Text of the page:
I see the real part (50Ohm) and the impedance in the imaginary part (77 Ohm).The smith chart for that cap shows you that at 205MHz it is 10pF ( 77 ohm ) and 50 ohm resistive ...
Why do you confuse people if you don't understand the Smith Chart, and how to read it?When there is negligible ohmic resistance, it's true that the capacitive reactance formula tells the impedance.
However if the resistor value is increased, it changes the situation so that C needs to be adjusted to a different value.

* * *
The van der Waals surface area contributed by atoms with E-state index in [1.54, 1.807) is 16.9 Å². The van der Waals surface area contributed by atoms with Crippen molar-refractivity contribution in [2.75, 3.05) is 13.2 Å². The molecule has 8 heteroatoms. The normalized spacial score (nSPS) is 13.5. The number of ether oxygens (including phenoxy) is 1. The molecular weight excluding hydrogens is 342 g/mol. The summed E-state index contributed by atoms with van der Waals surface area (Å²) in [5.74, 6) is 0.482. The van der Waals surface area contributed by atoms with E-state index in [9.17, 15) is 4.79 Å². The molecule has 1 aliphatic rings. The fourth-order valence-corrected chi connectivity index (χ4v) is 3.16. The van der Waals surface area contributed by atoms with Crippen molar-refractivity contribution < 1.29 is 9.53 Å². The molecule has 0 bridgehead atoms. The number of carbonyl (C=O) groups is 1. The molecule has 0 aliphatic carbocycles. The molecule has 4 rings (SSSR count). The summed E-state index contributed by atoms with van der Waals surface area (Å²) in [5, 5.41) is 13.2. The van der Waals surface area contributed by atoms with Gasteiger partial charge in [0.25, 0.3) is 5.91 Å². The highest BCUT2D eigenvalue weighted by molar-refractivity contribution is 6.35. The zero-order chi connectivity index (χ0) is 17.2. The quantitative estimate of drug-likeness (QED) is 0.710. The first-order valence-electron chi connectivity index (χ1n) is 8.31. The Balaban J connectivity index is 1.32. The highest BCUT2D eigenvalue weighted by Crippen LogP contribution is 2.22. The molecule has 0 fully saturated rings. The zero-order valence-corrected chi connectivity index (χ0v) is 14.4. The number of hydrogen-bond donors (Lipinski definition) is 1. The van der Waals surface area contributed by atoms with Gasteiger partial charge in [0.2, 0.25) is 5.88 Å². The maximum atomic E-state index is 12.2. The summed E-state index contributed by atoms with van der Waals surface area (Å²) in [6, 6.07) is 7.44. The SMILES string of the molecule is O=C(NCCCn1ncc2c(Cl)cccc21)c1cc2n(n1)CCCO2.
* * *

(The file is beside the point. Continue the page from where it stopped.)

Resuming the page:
Are you new to the concept of complex impedance? In the original post, there is a proper specification of complex impedance (real part from 50 Ohm termination, imaginary part from capacitor) so I'm a bit confused what you are trying to discuss (or show) here.In addition however is a formula which complicates things: √(R^2 + XC^2).
Even if I were experienced at calculations with imaginary numbers and complex impedances, it's obvious I would need to learn more in order to account for the results of my Wheatstone bridge experiment (post #15). Isn't there more than meets the eye here?Are you new to the concept of complex impedance?